Fighting invasives is like winning battle after battle. But let your guard down, and you have lost the war. An annual program of selective weeding is an absolute necessity to maintain grasslands, as are annual prescribed burns.
The way we attack invasives on the Parade Grounds is with a Weed Team trained to know the difference between native, non-native and invasive plants. A “mow ‘em down” approach destroys native plants and only strengthens the aggressive invaders. So the weeding is done by hand after careful observation. Depending on the invasive, the team might remove it by pulling up from the root, hacking down to the stump, or painting stems or leaves.
On June 3, 2017, three University of Delaware (UD) students arrived on Fishers Island with a few bags of food, backpacks, and a handful of garden shears. Employed by the Fishers Island Conservancy, and trained and supervised by both UD professor, Douglas Tallamy, PhD. and his graduate student, Adam Mitchell, the Weed Team was ready for battle.
They immediately went to work at the State Troopers’ Barracks, where they removed a large autumn olive that had been spreading seeds into the restored Parade Grounds grasslands. Although it is not the only autumn olive near the parade grounds, the hope is that its removal will lessen the amount of autumn olive trees that appear in the northern half of the grassland. New native trees were planted where the autumn olive once stood and now provide the barracks with a nature-friendly aesthetic.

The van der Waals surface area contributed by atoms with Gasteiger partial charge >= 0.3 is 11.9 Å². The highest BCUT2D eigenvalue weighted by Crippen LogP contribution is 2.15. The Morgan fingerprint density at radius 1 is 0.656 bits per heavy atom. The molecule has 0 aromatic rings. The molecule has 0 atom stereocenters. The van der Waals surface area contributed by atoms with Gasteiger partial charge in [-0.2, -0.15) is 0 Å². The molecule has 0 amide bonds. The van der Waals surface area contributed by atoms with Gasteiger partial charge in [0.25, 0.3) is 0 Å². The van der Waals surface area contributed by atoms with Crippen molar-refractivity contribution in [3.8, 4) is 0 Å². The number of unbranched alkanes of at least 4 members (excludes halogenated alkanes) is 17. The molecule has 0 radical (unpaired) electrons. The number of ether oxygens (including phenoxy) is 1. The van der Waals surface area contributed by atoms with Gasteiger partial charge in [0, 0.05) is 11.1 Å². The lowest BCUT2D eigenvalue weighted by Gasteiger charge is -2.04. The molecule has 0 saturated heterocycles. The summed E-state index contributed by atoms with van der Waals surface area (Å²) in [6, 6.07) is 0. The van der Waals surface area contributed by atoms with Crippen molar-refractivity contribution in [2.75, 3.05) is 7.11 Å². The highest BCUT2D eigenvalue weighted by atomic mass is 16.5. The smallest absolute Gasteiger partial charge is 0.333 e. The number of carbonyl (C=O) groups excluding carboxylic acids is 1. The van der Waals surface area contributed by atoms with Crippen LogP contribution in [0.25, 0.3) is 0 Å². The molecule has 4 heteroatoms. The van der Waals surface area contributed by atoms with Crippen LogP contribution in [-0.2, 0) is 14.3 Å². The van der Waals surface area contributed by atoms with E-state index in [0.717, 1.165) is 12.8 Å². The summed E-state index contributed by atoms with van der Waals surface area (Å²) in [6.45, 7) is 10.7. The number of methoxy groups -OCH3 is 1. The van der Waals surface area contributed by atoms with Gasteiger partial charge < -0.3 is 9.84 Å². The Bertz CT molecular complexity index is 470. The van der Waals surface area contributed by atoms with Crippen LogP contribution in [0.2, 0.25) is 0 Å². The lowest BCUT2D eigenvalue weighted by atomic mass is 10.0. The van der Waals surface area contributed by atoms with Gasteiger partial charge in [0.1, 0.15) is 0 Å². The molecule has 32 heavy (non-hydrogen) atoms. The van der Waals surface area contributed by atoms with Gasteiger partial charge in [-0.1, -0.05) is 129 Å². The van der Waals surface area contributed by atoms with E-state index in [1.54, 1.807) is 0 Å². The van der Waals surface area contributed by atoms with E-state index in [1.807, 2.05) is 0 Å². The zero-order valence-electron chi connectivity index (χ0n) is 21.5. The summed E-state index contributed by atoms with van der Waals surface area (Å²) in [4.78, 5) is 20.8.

After that, the Weed Team tackled invasive plants in the Demonstration Garden and Parade Grounds, removing truckloads of porcelain berry, oriental bittersweet, bush honeysuckle and autumn olive. They also removed and treated a dense patch of black swallow-wort across from the entrance to Silver Eel Pond. This particular invasive threatens habitat for the monarch butterfly.
The scale at which the UD Weed team removed invasive plants shows what can be achieved on smaller properties with just a few hours’ work. The UD Weed Team hopes to inspire residents to manage invasive plants on their own properties, using the efforts made on the Parade Ground grasslands as a model.
The three undergraduates were, Nickia Gibson (Senior, Biology, Wildlife Conservation minor), Brian Hanlon (Senior, Wildlife Conservation, Entomology minor), and Tessa Hayman (Junior, Wildlife Conservation). They not only improved habitat for animals and promoted the importance of land management to Island residents, but they also gained valuable experience that will benefit their future careers as wildlife biologists, being able to apply what they’ve learned in the classroom to a real-world setting.
By Adam B. Mitchell, Ph.D.
Assistant Professor of Entomology
Department of Wildlife, Sustainability, and Ecosystem Sciences
Tarleton State University
Member of the Texas A&M University System